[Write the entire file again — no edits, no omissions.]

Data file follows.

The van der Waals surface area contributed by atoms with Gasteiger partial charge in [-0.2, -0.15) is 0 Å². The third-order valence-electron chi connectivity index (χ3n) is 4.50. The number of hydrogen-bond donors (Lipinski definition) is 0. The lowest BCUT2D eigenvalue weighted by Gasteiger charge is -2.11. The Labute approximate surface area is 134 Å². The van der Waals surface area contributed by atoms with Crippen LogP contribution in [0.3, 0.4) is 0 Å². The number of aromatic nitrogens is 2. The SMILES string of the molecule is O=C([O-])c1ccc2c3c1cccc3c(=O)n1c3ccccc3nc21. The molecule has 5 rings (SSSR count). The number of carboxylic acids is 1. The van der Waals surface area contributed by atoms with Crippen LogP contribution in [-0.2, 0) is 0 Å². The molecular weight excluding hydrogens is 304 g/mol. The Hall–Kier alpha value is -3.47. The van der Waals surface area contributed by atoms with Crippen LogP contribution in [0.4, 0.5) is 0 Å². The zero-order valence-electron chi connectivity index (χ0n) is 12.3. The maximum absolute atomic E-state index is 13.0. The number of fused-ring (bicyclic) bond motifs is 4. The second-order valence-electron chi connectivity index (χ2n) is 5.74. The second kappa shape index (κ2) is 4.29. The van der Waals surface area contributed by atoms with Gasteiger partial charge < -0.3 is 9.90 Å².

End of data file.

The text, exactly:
The van der Waals surface area contributed by atoms with Gasteiger partial charge in [-0.2, -0.15) is 0 Å². The third-order valence-electron chi connectivity index (χ3n) is 4.50. The number of hydrogen-bond donors (Lipinski definition) is 0. The lowest BCUT2D eigenvalue weighted by Gasteiger charge is -2.11. The Labute approximate surface area is 134 Å². The van der Waals surface area contributed by atoms with Crippen LogP contribution in [0.3, 0.4) is 0 Å². The number of aromatic nitrogens is 2. The SMILES string of the molecule is O=C([O-])c1ccc2c3c1cccc3c(=O)n1c3ccccc3nc21. The molecule has 5 rings (SSSR count). The number of carboxylic acids is 1. The van der Waals surface area contributed by atoms with Crippen LogP contribution in [-0.2, 0) is 0 Å². The molecular weight excluding hydrogens is 304 g/mol. The Hall–Kier alpha value is -3.47. The van der Waals surface area contributed by atoms with Crippen LogP contribution in [0.4, 0.5) is 0 Å². The zero-order valence-electron chi connectivity index (χ0n) is 12.3. The maximum absolute atomic E-state index is 13.0. The number of fused-ring (bicyclic) bond motifs is 4. The second-order valence-electron chi connectivity index (χ2n) is 5.74. The second kappa shape index (κ2) is 4.29. The van der Waals surface area contributed by atoms with Gasteiger partial charge < -0.3 is 9.90 Å².